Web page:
The former chief of UK data firm Cambridge Analytica has now admitted that his firm did receive data from the researcher at the centre of a scandal over Facebook data.
Earlier the firm had said that during the Donald Trump’s presidential campaign it had never been given data by Aleksandr Kogan, the researcher at the centre of the scandal.
Cambridge Analytica’s former chief Alexander Nix, who had earlier denied, now said that the consultancy had indeed been given data by Kogan.
The data reportedly contained the details of around 87 million users which were allegedly improperly obtained. However, Alexander Nix said the company had deleted the data.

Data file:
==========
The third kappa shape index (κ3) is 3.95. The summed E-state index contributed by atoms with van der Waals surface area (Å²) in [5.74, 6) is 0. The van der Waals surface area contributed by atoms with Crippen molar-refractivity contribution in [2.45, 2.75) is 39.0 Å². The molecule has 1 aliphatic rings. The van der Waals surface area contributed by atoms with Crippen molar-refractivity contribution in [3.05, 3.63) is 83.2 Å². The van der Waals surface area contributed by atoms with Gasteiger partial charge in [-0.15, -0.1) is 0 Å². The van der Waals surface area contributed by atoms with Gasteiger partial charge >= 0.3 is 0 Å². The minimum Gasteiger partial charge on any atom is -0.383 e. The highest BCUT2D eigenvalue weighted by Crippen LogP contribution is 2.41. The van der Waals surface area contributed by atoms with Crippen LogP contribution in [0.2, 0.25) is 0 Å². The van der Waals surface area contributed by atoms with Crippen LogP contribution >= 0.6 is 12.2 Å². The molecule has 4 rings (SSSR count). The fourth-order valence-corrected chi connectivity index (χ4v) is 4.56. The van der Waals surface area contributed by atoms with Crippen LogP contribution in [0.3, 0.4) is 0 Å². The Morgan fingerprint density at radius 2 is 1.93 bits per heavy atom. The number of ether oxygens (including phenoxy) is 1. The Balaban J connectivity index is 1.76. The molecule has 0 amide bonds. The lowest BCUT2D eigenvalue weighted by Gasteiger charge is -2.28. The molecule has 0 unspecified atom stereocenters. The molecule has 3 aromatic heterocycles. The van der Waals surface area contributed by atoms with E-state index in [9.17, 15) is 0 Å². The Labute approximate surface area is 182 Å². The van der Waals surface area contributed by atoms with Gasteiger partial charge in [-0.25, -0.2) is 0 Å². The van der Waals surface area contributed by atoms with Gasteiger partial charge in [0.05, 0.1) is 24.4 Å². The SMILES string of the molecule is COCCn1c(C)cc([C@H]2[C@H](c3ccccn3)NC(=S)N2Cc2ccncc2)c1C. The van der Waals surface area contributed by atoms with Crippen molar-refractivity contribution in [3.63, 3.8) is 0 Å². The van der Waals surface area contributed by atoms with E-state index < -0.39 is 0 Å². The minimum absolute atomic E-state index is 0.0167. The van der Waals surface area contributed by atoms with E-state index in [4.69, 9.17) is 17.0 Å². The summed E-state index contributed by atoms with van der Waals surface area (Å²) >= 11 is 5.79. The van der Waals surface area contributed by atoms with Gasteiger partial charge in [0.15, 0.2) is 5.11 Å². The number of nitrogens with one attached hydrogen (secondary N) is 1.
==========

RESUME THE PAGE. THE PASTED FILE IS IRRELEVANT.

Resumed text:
While admitting it had received the data, Nix said it was not useful to the company.
“The data that we received wasn’t fit for purpose,” Nix said. “It wasn’t the foundational dataset on which we built our company.”
Lawmakers also quizzed Nix about a secret recording of him saying that Cambridge Analytica’s online campaign played a decisive role in US President Trump’s election victory, broadcast by Channel 4 television in March.
Cambridge Analytica at the time said the comments did not “represent the values or operations of the firm.” Nix apologised for his comments, saying he had been foolish and had made exaggerated claims in order to attract what he thought was a potential client.